Intensity is the name of the game. Without pressure, there is no necessity to adapt.
There are lots of ways to add intensity. Unfortunately, it’s tempting to just change exercises and experience the illusion of progress under the guise of nervous system adaptations.
Here are some ways you can increase intensity without changing exercises:
- Increase the weight you are using. Assuming your form is good, you can add weight to the particular movement you are performing. Small jumps are best. 2.5 pounds added to a one arm 50 pound military press is a significant amount. Assuming other variables are kept the same (e.g. rest between sets, total number of sets, recovery, etc.) the amount of repetitions you can perform will go down.
- For bodyweight exercises where you can’t add more weight, you can perform more difficult variations:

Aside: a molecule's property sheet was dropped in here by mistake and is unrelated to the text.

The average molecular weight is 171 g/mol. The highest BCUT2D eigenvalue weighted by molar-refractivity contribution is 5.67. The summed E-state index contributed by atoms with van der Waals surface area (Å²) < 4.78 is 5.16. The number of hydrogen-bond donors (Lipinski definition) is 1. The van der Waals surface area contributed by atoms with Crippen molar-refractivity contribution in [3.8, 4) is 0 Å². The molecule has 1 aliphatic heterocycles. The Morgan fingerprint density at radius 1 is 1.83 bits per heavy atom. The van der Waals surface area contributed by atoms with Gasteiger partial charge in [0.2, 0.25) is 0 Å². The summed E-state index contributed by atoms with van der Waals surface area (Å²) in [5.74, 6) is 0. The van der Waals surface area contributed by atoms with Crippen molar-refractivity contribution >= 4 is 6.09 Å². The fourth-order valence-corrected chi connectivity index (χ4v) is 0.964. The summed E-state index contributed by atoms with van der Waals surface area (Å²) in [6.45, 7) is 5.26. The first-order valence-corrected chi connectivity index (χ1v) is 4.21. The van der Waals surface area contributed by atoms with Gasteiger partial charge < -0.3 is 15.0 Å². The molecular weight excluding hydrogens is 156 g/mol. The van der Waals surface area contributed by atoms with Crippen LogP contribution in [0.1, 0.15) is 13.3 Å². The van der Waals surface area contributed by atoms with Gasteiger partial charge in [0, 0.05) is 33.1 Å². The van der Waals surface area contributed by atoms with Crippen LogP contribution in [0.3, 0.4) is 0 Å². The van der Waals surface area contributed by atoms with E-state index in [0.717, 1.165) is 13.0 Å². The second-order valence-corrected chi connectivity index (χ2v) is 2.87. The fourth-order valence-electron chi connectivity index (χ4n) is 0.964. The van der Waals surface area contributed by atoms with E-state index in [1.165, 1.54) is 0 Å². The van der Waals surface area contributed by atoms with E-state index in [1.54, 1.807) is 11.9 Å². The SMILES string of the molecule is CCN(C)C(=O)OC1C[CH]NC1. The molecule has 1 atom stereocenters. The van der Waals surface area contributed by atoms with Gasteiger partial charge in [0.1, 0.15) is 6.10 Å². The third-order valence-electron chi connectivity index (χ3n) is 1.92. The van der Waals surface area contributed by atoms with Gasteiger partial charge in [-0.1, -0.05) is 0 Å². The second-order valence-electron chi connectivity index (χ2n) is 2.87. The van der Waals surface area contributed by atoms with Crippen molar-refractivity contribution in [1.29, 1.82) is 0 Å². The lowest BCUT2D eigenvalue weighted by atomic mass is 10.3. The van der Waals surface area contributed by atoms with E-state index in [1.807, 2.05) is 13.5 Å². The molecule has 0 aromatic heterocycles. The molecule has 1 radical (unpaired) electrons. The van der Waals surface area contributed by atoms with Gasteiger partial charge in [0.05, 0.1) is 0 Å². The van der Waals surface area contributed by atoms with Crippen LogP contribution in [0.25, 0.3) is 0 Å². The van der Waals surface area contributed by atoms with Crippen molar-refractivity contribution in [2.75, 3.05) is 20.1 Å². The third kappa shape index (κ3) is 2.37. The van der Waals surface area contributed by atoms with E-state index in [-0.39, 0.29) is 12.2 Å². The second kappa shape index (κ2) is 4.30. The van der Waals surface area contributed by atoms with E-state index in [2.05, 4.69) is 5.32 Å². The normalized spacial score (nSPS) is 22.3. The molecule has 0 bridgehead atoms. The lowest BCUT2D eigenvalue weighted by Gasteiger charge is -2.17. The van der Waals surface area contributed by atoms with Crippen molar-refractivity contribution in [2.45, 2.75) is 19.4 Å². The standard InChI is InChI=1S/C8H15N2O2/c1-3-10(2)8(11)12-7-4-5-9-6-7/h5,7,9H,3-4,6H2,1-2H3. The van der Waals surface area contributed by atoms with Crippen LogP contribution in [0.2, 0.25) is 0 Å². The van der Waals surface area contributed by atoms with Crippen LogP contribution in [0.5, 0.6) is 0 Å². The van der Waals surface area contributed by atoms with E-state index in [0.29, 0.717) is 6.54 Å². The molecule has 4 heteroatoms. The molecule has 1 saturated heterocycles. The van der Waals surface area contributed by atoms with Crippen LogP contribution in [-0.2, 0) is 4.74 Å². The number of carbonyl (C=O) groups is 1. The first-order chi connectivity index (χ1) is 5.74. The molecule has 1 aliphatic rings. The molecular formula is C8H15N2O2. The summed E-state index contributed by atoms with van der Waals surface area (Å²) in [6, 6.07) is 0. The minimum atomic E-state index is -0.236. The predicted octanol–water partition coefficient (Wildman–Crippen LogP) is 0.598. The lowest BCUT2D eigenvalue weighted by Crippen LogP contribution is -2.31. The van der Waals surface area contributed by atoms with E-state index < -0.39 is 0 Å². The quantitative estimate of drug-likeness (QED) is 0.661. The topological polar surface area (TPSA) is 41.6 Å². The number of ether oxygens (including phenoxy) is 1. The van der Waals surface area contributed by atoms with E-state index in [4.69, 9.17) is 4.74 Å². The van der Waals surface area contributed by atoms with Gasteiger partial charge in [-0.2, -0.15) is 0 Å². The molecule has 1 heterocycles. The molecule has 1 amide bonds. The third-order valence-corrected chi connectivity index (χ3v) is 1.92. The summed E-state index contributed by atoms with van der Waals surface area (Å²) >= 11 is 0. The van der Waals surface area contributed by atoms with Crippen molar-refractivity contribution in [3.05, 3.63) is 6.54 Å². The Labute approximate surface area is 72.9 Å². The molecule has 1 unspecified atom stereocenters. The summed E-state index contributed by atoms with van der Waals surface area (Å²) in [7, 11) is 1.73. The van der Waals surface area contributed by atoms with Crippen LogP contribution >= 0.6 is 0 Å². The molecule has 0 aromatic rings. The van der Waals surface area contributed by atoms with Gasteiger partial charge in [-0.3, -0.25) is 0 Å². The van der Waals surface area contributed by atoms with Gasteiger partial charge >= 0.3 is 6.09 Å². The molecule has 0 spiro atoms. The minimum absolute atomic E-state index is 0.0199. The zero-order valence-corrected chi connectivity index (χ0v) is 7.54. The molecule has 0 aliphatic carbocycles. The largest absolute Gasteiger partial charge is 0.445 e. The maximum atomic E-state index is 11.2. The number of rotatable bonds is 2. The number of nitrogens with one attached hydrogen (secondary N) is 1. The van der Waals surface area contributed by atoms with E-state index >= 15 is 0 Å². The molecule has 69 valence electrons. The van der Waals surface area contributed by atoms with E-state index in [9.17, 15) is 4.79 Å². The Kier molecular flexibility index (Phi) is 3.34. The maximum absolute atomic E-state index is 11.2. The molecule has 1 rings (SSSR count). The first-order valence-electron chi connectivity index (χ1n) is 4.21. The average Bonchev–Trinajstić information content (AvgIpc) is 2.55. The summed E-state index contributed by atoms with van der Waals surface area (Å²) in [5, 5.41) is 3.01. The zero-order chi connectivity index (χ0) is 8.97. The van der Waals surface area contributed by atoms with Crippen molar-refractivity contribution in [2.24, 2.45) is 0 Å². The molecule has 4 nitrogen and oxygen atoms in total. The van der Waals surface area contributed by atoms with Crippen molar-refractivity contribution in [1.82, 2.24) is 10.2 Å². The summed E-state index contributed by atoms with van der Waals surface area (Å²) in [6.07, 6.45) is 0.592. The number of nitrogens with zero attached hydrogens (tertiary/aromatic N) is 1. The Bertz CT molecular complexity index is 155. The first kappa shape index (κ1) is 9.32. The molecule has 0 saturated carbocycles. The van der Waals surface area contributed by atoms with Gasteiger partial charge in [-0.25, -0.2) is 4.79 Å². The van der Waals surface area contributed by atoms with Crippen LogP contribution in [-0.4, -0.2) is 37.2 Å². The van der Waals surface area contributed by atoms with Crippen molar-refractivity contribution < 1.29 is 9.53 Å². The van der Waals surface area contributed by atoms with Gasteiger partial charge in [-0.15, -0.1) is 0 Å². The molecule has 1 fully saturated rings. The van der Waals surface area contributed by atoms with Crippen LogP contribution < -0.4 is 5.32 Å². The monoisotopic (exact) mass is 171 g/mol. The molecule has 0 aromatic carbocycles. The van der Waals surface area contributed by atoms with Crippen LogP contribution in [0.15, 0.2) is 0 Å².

- The embedded static protocol – this protocol has you stop and hold various portions of the negative for five seconds. It will lower your reps and increase your time under tension. It’s great for building muscle control.
- Advanced / different variations – If you are doing squats, you could learn to do the one-legged squat. If you’re doing a kettlebell military press, you could switch to a bottom up military press which adds a balance, grip, and form component.
- Decrease the time between sets – This challenges your recovery and builds more endurance.
- Pre-fatigue yourself – go for a run prior to training. Not good for strength, but adds more exercise to your life.
- Add reps – simply do more reps, ensuring you maintain good form.
- Close your eyes – be careful, but wearing a blindfold will force you to rely on other balance and feedback mechanisms in your body, making the exercise more intense.
- Switch to a thicker bar – Even if you’re using the same weight, a thicker bar poses more challenge as it limits your gripping capacity. Thick bars are great for strong hands.